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Should I eat these?  RSS feed

 
Andrew Winsor
Posts: 58
Location: Aberdeen, WA
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Should I eat these mushrooms growing on my lawn, I bought the house 5 months ago.
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S Bengi
Posts: 1359
Location: Massachusetts, Zone:6/7, AHS:4, Rainfall:48in even distribution
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Do not eat them.
In fact you should not eat any mushroom that you see outside for at least another 18 months
 
Branislav Mitic
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Hi Andrew Winsor,

Mushroom on your photos looks like Common funnel cap (Clitocybe gibba). It is edible mushroom. However before consuming it you should make further enquiries with some mushroom expert, because photos can be inacurate.
I'm also surprised by S Bengi's reply that you shouldn' t eat any mushroom that you se outside for at least 18 months. Were there any nuclear explosions or some other environmental disaster near by? If not, you can eat all edible mushrooms provided you are 100% sure they are edible. If you are in doubt, please contact mushroom experts or don't eat mushrooms you don't recognize.

Best regards,

Banni
 
Leila Rich
steward
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Location: Wellington, New Zealand. Temperate, coastal, sandy, windy,
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S Bengi wrote:you should not eat any mushroom that you see outside for at least another 18 months

Can you explain the "18 months" to me?
I'm definitely not suggesting eating random fungi, but I'm curious about the timeframe you state.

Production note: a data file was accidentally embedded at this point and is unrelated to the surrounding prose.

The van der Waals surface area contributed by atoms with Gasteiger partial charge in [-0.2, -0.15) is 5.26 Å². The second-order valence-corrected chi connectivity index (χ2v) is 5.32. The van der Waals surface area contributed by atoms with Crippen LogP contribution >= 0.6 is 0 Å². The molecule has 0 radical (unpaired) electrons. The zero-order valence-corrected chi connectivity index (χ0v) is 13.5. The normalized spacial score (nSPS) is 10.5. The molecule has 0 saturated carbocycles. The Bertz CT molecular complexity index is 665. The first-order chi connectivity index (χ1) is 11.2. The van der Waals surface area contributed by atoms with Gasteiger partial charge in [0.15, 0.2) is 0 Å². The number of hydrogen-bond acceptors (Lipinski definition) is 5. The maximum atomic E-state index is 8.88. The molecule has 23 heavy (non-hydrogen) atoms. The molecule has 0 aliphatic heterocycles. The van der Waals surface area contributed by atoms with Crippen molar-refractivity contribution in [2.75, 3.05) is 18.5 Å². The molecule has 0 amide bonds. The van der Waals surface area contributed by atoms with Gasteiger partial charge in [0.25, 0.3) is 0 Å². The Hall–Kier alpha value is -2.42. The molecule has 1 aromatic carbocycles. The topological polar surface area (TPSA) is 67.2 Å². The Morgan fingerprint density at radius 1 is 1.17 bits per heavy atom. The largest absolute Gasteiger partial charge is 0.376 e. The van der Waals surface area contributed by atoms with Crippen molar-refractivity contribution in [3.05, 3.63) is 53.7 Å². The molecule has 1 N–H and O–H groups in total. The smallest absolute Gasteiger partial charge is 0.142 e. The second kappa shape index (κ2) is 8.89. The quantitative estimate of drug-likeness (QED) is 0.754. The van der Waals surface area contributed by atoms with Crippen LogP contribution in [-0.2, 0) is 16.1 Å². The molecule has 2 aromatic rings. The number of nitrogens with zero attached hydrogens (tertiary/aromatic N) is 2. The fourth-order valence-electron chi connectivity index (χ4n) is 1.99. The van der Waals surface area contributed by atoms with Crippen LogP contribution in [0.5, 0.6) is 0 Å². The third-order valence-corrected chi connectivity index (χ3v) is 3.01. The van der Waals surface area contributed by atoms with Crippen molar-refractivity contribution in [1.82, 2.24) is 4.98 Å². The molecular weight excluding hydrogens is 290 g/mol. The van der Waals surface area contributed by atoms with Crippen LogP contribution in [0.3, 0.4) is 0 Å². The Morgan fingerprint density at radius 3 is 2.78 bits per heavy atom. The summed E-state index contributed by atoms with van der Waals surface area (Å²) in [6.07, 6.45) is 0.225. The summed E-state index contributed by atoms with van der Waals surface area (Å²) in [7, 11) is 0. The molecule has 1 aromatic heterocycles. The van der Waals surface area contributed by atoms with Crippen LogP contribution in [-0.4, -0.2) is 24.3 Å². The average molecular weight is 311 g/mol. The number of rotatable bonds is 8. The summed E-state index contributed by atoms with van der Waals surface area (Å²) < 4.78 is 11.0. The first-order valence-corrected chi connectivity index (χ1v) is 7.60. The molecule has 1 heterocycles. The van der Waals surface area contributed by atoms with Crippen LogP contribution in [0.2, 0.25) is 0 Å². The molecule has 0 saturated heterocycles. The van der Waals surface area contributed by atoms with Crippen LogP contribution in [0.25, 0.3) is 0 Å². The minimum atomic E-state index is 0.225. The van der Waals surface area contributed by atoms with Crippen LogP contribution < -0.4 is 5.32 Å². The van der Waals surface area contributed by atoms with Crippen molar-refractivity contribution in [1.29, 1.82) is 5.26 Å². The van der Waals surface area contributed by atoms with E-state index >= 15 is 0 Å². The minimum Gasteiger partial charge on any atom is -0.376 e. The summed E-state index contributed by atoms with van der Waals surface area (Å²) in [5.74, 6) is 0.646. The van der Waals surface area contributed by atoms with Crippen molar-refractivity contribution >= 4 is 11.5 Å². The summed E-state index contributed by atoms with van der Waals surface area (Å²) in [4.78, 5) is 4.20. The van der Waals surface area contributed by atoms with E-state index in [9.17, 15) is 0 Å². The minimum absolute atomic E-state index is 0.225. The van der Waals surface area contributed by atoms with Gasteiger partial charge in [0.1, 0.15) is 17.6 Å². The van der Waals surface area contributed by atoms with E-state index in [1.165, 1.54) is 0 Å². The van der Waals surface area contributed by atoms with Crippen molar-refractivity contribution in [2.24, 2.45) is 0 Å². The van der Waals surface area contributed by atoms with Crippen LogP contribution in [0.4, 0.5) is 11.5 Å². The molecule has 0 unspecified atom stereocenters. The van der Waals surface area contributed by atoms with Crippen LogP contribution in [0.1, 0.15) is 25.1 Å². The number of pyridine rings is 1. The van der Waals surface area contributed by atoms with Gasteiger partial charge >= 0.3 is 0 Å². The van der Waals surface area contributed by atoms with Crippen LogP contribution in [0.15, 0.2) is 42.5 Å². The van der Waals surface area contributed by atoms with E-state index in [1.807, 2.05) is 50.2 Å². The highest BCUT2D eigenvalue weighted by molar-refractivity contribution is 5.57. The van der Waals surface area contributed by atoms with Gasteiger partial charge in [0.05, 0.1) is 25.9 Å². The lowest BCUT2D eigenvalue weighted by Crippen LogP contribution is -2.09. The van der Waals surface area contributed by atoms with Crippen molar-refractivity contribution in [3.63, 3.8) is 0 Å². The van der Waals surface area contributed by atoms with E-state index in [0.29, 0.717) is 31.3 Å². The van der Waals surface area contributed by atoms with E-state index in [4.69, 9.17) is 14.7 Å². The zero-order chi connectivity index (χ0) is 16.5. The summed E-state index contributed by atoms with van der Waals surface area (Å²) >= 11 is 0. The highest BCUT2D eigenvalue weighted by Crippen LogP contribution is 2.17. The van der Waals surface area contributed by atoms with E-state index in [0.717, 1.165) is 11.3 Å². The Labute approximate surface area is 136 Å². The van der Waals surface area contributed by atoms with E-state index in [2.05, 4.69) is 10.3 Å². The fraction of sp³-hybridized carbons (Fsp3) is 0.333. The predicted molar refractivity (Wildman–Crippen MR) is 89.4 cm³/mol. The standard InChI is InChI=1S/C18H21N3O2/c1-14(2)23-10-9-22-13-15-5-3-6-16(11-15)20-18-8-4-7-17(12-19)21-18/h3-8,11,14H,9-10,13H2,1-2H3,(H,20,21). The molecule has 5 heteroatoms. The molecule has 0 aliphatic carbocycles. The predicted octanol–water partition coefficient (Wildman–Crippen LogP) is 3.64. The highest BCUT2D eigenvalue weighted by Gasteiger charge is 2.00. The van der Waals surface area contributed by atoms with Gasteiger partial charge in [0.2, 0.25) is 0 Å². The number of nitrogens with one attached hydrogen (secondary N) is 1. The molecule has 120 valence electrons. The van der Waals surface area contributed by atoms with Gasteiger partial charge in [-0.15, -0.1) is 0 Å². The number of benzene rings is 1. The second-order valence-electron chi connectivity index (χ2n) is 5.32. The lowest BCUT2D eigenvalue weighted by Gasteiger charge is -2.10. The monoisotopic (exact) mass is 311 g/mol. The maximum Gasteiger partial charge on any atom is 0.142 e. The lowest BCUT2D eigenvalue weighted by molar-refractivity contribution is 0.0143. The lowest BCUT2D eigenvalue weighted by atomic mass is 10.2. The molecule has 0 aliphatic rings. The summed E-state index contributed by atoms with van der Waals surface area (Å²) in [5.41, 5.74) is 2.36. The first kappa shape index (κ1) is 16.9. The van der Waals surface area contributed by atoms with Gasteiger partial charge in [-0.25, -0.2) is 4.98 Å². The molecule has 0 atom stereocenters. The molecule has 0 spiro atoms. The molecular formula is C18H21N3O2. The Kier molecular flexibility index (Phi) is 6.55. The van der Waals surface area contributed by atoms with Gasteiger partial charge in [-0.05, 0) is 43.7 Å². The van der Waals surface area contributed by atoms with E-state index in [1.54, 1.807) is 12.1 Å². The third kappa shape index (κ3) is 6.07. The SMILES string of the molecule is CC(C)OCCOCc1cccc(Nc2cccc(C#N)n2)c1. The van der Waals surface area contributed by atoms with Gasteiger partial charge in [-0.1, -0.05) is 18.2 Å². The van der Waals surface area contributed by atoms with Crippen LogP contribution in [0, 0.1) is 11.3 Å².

I feel like there's something unexplained or I'm just missing something
 
S Bengi
Posts: 1359
Location: Massachusetts, Zone:6/7, AHS:4, Rainfall:48in even distribution
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The 18 months is just a random number to give you some time to learn more about mushroom.

I am super cautious of mushroom and as of such found it very alarming that you posted a pic and said can I eat this.
In a way that is the same as saying which species of mushroom is this, which just sounds so much less alarming.

The mushroom does look like Clitocybe gibba, but it seems to be out of season (Sept to December).
Also quite a few mushroom in the Clitocybe is deadly poisonous (Clitocybe dealbata and Clitocybe rivolusa) and many of them will get you sick
http://en.wikipedia.org/wiki/Clitocybe

I personally only trust myself to identify and eat chicken of the wood. The rest I am pretty sure I know but will not risk it.
So perhaps that clouds whatever opinions I post on here.
 
John Elliott
pollinator
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There are bold mushroom eaters and there are old mushroom eaters, but there are no old bold mushroom eaters.


First rule of mushroom collecting is identify down to species exactly what you have. That probably won't take you 18 months. It's amazing what you can learn in just a one semester mycology course. If you can't find a course locally, there is always the Mycological Society of America. You may be able to find a local member to hang out with on mushroom hunts and learn from him (or her).
 
Cj Sloane
pollinator
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Location: Vermont, off grid for 24 years!
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There are 6 mushrooms generally regarded as "safe."
Morels
puffballs
chicken of the woods
hen of the woods
shaggy main
Oyster

See this page for more info and remember, there are bold mushroom hunters & there are old mushroom hunters but there are no old bold mushroom hunters.